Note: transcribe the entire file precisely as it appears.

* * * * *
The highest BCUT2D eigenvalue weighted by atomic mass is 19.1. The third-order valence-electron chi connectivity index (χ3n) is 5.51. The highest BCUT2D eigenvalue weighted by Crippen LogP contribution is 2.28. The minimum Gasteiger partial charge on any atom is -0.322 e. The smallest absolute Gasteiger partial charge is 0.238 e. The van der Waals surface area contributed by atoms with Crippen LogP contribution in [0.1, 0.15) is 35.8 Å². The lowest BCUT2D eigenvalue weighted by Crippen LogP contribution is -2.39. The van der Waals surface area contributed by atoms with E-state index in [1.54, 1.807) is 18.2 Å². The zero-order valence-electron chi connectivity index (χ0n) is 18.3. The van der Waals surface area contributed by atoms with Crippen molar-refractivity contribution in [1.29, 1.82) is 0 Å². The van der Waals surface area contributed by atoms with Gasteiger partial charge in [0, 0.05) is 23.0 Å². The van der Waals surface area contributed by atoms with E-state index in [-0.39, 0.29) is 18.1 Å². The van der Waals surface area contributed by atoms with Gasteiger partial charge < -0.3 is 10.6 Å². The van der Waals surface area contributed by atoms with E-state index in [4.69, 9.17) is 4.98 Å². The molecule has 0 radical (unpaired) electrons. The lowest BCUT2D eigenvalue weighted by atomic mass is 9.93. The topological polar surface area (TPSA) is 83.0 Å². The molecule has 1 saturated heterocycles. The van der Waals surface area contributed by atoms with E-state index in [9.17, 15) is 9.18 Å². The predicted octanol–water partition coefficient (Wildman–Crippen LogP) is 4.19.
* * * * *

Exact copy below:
The highest BCUT2D eigenvalue weighted by atomic mass is 19.1. The third-order valence-electron chi connectivity index (χ3n) is 5.51. The highest BCUT2D eigenvalue weighted by Crippen LogP contribution is 2.28. The minimum Gasteiger partial charge on any atom is -0.322 e. The smallest absolute Gasteiger partial charge is 0.238 e. The van der Waals surface area contributed by atoms with Crippen LogP contribution in [0.1, 0.15) is 35.8 Å². The lowest BCUT2D eigenvalue weighted by Crippen LogP contribution is -2.39. The van der Waals surface area contributed by atoms with E-state index in [1.54, 1.807) is 18.2 Å². The zero-order valence-electron chi connectivity index (χ0n) is 18.3. The van der Waals surface area contributed by atoms with Crippen molar-refractivity contribution in [1.29, 1.82) is 0 Å². The van der Waals surface area contributed by atoms with Gasteiger partial charge in [0, 0.05) is 23.0 Å². The van der Waals surface area contributed by atoms with E-state index in [-0.39, 0.29) is 18.1 Å². The van der Waals surface area contributed by atoms with Gasteiger partial charge < -0.3 is 10.6 Å². The van der Waals surface area contributed by atoms with E-state index in [4.69, 9.17) is 4.98 Å². The molecule has 0 radical (unpaired) electrons. The lowest BCUT2D eigenvalue weighted by atomic mass is 9.93. The topological polar surface area (TPSA) is 83.0 Å². The molecule has 1 saturated heterocycles. The van der Waals surface area contributed by atoms with E-state index in [9.17, 15) is 9.18 Å². The predicted octanol–water partition coefficient (Wildman–Crippen LogP) is 4.19.